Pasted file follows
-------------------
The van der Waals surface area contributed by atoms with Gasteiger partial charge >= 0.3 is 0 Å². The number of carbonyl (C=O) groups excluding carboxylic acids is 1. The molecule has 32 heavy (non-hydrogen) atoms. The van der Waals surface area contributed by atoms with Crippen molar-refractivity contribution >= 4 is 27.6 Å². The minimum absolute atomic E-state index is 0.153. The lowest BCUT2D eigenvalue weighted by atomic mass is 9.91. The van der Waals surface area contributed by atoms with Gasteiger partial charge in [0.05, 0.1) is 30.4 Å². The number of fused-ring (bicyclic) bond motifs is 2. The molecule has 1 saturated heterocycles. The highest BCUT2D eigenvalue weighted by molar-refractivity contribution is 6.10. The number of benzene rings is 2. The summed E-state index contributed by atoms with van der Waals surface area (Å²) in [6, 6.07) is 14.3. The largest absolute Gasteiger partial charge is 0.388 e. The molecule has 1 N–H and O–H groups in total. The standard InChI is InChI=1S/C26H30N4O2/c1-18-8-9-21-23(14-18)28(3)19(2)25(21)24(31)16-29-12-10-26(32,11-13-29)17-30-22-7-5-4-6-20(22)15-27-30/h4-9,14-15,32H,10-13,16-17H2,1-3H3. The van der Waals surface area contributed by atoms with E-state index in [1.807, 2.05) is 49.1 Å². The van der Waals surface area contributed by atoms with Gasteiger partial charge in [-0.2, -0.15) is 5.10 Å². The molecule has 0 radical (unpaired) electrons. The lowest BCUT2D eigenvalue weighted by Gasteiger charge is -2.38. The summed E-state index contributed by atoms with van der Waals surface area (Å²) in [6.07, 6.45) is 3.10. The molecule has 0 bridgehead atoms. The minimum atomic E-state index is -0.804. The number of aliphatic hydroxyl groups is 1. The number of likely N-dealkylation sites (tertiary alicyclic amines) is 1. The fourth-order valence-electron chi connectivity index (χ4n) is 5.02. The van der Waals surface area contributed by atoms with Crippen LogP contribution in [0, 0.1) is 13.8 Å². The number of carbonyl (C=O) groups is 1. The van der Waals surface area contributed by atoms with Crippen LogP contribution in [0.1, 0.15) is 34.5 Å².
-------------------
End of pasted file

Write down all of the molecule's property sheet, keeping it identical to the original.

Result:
The van der Waals surface area contributed by atoms with Gasteiger partial charge >= 0.3 is 0 Å². The number of carbonyl (C=O) groups excluding carboxylic acids is 1. The molecule has 32 heavy (non-hydrogen) atoms. The van der Waals surface area contributed by atoms with Crippen molar-refractivity contribution >= 4 is 27.6 Å². The minimum absolute atomic E-state index is 0.153. The lowest BCUT2D eigenvalue weighted by atomic mass is 9.91. The van der Waals surface area contributed by atoms with Gasteiger partial charge in [0.05, 0.1) is 30.4 Å². The number of fused-ring (bicyclic) bond motifs is 2. The molecule has 1 saturated heterocycles. The highest BCUT2D eigenvalue weighted by molar-refractivity contribution is 6.10. The number of benzene rings is 2. The summed E-state index contributed by atoms with van der Waals surface area (Å²) in [6, 6.07) is 14.3. The largest absolute Gasteiger partial charge is 0.388 e. The molecule has 1 N–H and O–H groups in total. The standard InChI is InChI=1S/C26H30N4O2/c1-18-8-9-21-23(14-18)28(3)19(2)25(21)24(31)16-29-12-10-26(32,11-13-29)17-30-22-7-5-4-6-20(22)15-27-30/h4-9,14-15,32H,10-13,16-17H2,1-3H3. The van der Waals surface area contributed by atoms with E-state index in [1.807, 2.05) is 49.1 Å². The van der Waals surface area contributed by atoms with Gasteiger partial charge in [-0.2, -0.15) is 5.10 Å². The molecule has 0 radical (unpaired) electrons. The lowest BCUT2D eigenvalue weighted by Gasteiger charge is -2.38. The summed E-state index contributed by atoms with van der Waals surface area (Å²) in [6.07, 6.45) is 3.10. The molecule has 0 bridgehead atoms. The minimum atomic E-state index is -0.804. The number of aliphatic hydroxyl groups is 1. The number of likely N-dealkylation sites (tertiary alicyclic amines) is 1. The fourth-order valence-electron chi connectivity index (χ4n) is 5.02. The van der Waals surface area contributed by atoms with Crippen LogP contribution in [0, 0.1) is 13.8 Å². The number of carbonyl (C=O) groups is 1. The van der Waals surface area contributed by atoms with Crippen LogP contribution in [0.1, 0.15) is 34.5 Å².